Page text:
LECTURE II.- DECEMBER 1.-The dilution of coal gas by gases cheaply produced by other processes- The effect of lowering candle power on the calorific value of the gas-The photometry of low-grade gas and the conditions under which its illuminating power is best developed.
LECTURE III.--DECEMBER 8.-The relation of the candle power and calorific value of gas to its use with the incandescent mantle-The incandescent mantle and the directions in which it will be improved-The probable future of coal gas.
Lucrure IV.-DECEMBER 15.-Lighting by oil and the advances of the past fifty years - The use of oil in incandescent mantle lighting-Vapour burners and their future-Air gas and its latest developments - The present position and future of acetylene.
Julius HÜBNER, "Paper Manufacture.” Four Lectures.
February 2, 9, 16, 23. PROF. J. A. FLEMING, M.A., D.Sc., F.R.S., “Hertzian Wave Telegraphy in Theory and Practice.” Four Lectures.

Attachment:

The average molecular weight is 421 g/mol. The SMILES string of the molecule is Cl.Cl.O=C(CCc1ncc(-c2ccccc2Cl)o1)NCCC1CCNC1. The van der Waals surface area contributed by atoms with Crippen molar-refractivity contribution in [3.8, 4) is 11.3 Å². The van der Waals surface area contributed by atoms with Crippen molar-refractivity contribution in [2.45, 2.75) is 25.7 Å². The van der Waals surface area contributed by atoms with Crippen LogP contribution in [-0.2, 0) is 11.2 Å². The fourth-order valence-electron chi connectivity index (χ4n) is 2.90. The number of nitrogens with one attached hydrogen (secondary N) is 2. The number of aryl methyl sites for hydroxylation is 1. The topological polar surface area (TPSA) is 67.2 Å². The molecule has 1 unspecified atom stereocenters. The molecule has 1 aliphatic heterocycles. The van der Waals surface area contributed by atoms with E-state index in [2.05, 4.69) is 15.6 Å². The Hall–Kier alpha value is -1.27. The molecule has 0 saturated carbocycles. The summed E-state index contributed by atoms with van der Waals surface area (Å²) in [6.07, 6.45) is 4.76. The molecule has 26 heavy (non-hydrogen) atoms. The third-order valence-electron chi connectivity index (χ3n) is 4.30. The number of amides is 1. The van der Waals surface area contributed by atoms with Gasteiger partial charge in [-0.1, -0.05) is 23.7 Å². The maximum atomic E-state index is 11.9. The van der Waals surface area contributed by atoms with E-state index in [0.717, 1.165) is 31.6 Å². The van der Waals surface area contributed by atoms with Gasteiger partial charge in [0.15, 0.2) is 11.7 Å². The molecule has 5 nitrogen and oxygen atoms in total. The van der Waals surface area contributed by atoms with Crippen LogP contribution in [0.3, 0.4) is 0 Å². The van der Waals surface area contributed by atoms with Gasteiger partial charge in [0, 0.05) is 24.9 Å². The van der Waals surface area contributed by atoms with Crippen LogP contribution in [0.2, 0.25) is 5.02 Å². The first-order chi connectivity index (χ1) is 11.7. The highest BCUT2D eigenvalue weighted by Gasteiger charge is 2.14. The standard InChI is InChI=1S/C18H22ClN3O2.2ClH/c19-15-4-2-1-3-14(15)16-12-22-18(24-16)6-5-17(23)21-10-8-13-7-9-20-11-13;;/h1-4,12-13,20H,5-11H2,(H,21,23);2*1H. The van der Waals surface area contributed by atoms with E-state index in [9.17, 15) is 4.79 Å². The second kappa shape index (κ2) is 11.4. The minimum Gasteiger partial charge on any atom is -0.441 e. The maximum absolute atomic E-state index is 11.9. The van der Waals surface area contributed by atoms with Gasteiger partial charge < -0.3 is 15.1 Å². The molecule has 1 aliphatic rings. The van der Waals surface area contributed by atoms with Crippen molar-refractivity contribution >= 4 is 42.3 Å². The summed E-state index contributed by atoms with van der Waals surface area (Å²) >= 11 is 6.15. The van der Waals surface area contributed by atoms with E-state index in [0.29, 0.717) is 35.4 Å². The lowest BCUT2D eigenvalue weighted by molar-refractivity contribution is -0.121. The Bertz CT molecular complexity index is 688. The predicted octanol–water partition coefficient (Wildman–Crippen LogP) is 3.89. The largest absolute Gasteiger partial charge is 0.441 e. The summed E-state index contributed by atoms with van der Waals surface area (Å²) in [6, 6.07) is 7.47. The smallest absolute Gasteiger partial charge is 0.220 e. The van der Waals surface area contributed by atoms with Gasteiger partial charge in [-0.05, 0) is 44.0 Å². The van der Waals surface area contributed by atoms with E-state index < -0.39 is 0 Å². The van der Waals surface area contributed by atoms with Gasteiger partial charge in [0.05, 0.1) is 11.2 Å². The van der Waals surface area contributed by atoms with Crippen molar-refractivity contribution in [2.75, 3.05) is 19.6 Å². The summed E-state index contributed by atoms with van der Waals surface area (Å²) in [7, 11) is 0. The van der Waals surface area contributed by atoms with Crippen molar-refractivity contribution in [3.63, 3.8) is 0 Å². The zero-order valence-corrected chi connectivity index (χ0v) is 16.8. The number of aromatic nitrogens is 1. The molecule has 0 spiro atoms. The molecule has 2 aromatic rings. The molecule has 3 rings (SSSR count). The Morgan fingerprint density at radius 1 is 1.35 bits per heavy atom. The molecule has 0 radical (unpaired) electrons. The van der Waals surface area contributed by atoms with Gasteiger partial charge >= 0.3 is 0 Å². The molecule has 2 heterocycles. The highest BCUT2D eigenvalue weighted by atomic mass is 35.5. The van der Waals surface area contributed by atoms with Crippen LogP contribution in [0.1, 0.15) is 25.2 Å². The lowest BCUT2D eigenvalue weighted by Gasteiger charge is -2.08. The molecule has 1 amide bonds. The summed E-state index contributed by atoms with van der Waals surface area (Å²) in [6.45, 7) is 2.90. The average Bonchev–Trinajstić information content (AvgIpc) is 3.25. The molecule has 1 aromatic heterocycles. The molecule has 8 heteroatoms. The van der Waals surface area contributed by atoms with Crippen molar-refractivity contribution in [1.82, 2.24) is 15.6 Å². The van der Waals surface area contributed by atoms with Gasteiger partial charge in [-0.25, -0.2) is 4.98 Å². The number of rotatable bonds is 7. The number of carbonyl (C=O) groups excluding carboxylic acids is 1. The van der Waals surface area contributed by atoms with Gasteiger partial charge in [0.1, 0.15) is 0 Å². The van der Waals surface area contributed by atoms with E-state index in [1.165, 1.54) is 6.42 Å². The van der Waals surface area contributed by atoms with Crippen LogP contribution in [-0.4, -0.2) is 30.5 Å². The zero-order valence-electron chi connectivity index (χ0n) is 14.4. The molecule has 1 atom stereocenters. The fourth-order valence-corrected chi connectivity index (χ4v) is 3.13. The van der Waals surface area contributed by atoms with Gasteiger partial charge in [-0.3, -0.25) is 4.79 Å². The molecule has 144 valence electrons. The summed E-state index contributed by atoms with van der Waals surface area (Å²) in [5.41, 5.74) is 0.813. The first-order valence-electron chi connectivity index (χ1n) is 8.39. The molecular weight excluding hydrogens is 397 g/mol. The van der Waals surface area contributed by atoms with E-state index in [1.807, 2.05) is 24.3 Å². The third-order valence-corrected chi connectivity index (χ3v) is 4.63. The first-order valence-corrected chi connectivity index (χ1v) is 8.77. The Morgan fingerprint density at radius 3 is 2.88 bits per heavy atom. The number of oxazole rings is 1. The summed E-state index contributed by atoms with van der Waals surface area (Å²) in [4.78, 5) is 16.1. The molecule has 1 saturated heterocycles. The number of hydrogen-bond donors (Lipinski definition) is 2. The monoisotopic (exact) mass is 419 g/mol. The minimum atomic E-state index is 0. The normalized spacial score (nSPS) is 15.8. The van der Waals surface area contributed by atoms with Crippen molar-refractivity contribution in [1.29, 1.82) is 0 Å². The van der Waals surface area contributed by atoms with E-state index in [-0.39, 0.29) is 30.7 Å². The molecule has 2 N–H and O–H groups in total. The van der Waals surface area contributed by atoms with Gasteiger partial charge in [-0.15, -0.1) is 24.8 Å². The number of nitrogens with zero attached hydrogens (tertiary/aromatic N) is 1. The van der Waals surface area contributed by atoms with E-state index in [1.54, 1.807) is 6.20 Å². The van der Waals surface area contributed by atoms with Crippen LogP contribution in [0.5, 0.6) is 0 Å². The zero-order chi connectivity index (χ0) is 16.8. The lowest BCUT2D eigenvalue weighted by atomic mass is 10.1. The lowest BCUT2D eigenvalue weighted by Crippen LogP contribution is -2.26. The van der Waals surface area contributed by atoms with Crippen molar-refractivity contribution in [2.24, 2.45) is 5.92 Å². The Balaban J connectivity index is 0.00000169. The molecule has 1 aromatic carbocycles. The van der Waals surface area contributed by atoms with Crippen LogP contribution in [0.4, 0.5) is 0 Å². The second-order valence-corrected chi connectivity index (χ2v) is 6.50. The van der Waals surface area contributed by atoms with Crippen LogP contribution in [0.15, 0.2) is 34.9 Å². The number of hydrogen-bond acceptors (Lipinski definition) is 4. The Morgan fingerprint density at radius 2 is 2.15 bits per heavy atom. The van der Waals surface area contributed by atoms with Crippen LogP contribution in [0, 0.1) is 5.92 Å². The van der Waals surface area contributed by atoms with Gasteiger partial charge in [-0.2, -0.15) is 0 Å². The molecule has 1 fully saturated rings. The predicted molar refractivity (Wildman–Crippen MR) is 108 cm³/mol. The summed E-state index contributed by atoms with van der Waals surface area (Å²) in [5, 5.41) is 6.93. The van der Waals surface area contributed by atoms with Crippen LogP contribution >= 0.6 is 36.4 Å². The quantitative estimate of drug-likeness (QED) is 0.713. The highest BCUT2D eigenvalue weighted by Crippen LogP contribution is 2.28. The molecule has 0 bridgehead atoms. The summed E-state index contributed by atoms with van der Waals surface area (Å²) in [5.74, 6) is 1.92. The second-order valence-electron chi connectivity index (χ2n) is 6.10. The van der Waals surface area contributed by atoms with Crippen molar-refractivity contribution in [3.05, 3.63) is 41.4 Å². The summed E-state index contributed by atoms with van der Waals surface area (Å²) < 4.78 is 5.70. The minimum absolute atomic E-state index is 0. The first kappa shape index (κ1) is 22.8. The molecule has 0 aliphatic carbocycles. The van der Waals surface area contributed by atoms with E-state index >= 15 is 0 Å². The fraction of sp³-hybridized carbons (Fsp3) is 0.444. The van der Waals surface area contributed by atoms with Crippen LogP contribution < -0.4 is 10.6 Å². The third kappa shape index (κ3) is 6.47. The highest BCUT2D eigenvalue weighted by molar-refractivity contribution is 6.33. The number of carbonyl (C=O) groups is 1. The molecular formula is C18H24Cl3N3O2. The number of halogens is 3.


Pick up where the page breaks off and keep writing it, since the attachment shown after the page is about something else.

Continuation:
March 2, 9, 16, 23. W. WORBY BEAUMONT, Mem. Inst.C.E., “ Mechanical Road Carriages.” Four Lectures.
April 27, May 4, 11, 18.
Two lectures suitable for a juvenile audience will be delivered on Wednesday evenings,
December 31 and January 7, at five o'clock, by Professor EDWARD B. POULTON, M.A., D.Sc., F.R.S. (Hope Professor of Zoology in the University of Oxford), on " Means of Defence in the Struggle for Life among Animals."
LECTURE I.- DECEMBER 31.—“ The Methods by which Animals hide in order to escape their Enemies and catch their Prey."
LECTURE II.- JANUARY 7.-" The Ways in which Animals warn their Enemies and signal to their Friends."
The Annual Conversazione of the Society will probably be held on Tuesday, June 30, 1903. Each member is entitled to a card for himself, and one for a lady.
PROCEEDINGS OF THE SOCIETY.